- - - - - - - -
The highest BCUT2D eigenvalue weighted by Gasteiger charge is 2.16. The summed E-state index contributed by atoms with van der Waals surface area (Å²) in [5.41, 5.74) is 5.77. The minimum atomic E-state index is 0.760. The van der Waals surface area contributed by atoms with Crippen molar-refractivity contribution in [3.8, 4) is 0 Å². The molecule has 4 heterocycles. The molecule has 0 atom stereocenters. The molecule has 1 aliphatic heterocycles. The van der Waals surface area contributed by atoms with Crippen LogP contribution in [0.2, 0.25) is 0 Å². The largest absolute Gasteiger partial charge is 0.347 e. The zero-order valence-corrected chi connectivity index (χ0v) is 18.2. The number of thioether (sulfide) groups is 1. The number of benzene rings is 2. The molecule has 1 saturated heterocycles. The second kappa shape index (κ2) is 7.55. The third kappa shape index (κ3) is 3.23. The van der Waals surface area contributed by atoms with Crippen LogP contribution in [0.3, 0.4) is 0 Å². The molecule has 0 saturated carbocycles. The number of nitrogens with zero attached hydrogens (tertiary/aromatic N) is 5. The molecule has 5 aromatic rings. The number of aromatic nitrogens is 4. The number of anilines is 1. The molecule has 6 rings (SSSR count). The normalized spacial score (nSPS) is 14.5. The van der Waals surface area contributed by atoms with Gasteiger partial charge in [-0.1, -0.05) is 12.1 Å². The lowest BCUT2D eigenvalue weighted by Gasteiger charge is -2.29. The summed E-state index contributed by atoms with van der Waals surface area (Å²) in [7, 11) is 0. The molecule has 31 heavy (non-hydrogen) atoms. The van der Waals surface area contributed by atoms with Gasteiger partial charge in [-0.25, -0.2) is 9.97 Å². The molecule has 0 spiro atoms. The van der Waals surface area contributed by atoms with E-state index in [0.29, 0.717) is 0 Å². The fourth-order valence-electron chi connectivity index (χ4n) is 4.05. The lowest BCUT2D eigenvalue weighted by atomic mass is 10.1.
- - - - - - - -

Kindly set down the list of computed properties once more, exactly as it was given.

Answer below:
The highest BCUT2D eigenvalue weighted by Gasteiger charge is 2.16. The summed E-state index contributed by atoms with van der Waals surface area (Å²) in [5.41, 5.74) is 5.77. The minimum atomic E-state index is 0.760. The van der Waals surface area contributed by atoms with Crippen molar-refractivity contribution in [3.8, 4) is 0 Å². The molecule has 4 heterocycles. The molecule has 0 atom stereocenters. The molecule has 1 aliphatic heterocycles. The van der Waals surface area contributed by atoms with Crippen LogP contribution in [0.2, 0.25) is 0 Å². The largest absolute Gasteiger partial charge is 0.347 e. The zero-order valence-corrected chi connectivity index (χ0v) is 18.2. The number of thioether (sulfide) groups is 1. The number of benzene rings is 2. The molecule has 1 saturated heterocycles. The second kappa shape index (κ2) is 7.55. The third kappa shape index (κ3) is 3.23. The van der Waals surface area contributed by atoms with Crippen LogP contribution in [0.3, 0.4) is 0 Å². The molecule has 0 saturated carbocycles. The number of nitrogens with zero attached hydrogens (tertiary/aromatic N) is 5. The molecule has 5 aromatic rings. The number of aromatic nitrogens is 4. The number of anilines is 1. The molecule has 6 rings (SSSR count). The normalized spacial score (nSPS) is 14.5. The van der Waals surface area contributed by atoms with Gasteiger partial charge in [-0.1, -0.05) is 12.1 Å². The lowest BCUT2D eigenvalue weighted by Gasteiger charge is -2.29. The summed E-state index contributed by atoms with van der Waals surface area (Å²) in [7, 11) is 0. The molecule has 31 heavy (non-hydrogen) atoms. The van der Waals surface area contributed by atoms with Gasteiger partial charge in [-0.25, -0.2) is 9.97 Å². The molecule has 0 spiro atoms. The van der Waals surface area contributed by atoms with E-state index in [0.29, 0.717) is 0 Å². The fourth-order valence-electron chi connectivity index (χ4n) is 4.05. The lowest BCUT2D eigenvalue weighted by atomic mass is 10.1.